Since February of this year, U.S. oil production has topped and has remained over 10 million barrels per day (mmb/d), a level of output we haven’t seen since 1970. This is primarily driven by the climbing oil prices that have occurred since the beginning of 2016. When oil prices are above $60 per barrel, it makes sense for the shale oil industry to increase the outputs for profit. If including natural gas liquid, the U.S. is the largest liquid energy producer in the world. Since 2012, U.S. oil production has grown more than 50%. However, on a net basis, the U.S. is still an oil importer.
The Brent Oil benchmark (white line of the chart) is the most popular oil price benchmark and is compiled based on 15 different oil fields around the North Sea area. It is referenced by two thirds of the world’s oil contracts. Another oil benchmark often referenced is the West Texas Intermediate (WTI). It represents the price of oil produced in the U.S. Since WTI oil has better quality than Brent oil, WTI oil should technically be priced at a premium. But since 2011, the relationship has been the opposite, thanks to a combination of the U.S. ramping up outputs, OPEC cutting outputs and geopolitical conflicts in Libya, Venezuela and Iran. The WTI to Brent spread is around -$10.8 as of June 8, 2018 (blue line of the chart, LHS).
Another point worth mentioning is the Midland crude oil differential (green line of the chart, LHS). It refers to the price difference between oil from the Permian Midland Basin and the WTI benchmark. The Permian Basin is the current driving force of the U.S. oil production growth. In 2017, the drilled but uncompleted (DUC) wells in the area increased more than 100%. In 2018, more than 50% of the U.S.’ newly added rigs are in the Permian Basin. Permian Basin production is projected to reach 6.4mmb/d by 2023. The differential reflects the fact that the takeaway capacity has fallen behind the production growth. The spread has been trending wider since the beginning of this year and is standing at -$9 as of June 8, 2018. Combined with the WTI-Brent spread, the sweeter Permian Midland Basin oil is almost $20 cheaper than the Brent oil.
Not only is time needed to build all of the takeaway infrastructure for the Permian Basin, but significant capital investment is required. Since it would likely take a long period of time to recoup any investment, investors face uncertainties such as how long will oil prices maintain at the level which makes sense for production growth, how soon will renewable energy more broadly replace fossil fuels, and the potential hurdles from environmentalists and/or political policy making.Key Takeaways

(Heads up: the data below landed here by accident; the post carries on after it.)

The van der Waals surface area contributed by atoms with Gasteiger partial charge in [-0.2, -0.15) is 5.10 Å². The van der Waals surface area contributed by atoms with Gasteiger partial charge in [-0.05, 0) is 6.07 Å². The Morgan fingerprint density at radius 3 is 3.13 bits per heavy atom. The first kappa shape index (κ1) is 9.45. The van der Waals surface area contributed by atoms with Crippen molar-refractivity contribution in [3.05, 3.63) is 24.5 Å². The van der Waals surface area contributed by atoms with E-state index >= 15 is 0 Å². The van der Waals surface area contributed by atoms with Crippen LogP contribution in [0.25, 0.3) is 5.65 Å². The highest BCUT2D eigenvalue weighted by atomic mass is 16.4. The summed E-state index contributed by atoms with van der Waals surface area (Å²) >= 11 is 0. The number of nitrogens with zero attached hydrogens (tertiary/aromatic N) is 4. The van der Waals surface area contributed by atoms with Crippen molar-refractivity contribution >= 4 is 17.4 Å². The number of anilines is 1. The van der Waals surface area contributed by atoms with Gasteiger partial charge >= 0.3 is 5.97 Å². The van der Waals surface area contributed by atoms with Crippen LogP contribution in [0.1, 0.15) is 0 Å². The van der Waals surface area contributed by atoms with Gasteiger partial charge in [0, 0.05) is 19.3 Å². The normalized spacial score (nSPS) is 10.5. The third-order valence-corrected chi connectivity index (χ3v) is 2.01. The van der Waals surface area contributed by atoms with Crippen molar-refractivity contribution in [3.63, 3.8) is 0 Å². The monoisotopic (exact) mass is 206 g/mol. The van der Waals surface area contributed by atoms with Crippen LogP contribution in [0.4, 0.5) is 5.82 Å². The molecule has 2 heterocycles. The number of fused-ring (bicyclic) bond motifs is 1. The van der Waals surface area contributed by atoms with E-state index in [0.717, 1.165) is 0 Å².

Although U.S. oil production has reached a new record level this year, U.S. oil prices are lagging behind world oil prices due to the insufficient takeaway capacity. The issue is more prominent in the Permian Basin, which is the driving force of the U.S. oil production growth. Investing in takeaway infrastructure may look attractive in the short term. In the longer term, many factors will play in to influence the supply and demand relationship of the world oil market.
The material provided here is for informational use only. The views expressed are those of the author, and do not necessarily reflect the views of Penn Mutual Asset Management.
This material is for informational use only. The views expressed are those of the author, and do not necessarily reflect the views of Penn Mutual Asset Management. This material is not intended to be relied upon as a forecast, research or investment advice, and it is not a recommendation, offer or solicitation to buy or sell any securities or to adopt any investment strategy.
Opinions and statements of financial market trends that are based on current market conditions constitute judgment of the author and are subject to change without notice. The information and opinions contained in this material are derived from sources deemed to be reliable but should not be assumed to be accurate or complete. Statements that reflect projections or expectations of future financial or economic performance of the markets may be considered forward-looking statements. Actual results may differ significantly. Any forecasts contained in this material are based on various estimates and assumptions, and there can be no assurance that such estimates or assumptions will prove accurate.
Investing involves risk, including possible loss of principal. Past performance is no guarantee of future results. All information referenced in preparation of this material has been obtained from sources believed to be reliable, but accuracy and completeness are not guaranteed. There is no representation or warranty as to the accuracy of the information and Penn Mutual Asset Management shall have no liability for decisions based upon such information.
High-Yield bonds are subject to greater fluctuations in value and risk of loss of income and principal. Investing in higher yielding, lower rated corporate bonds have a greater risk of price fluctuations and loss of principal and income than U.S. Treasury bonds and bills. Government securities offer a higher degree of safety and are guaranteed as to the timely payment of principal and interest if held to maturity.
All trademarks are the property of their respective owners. This material may not be reproduced in whole or in part in any form, or referred to in any other publication, without express written permission.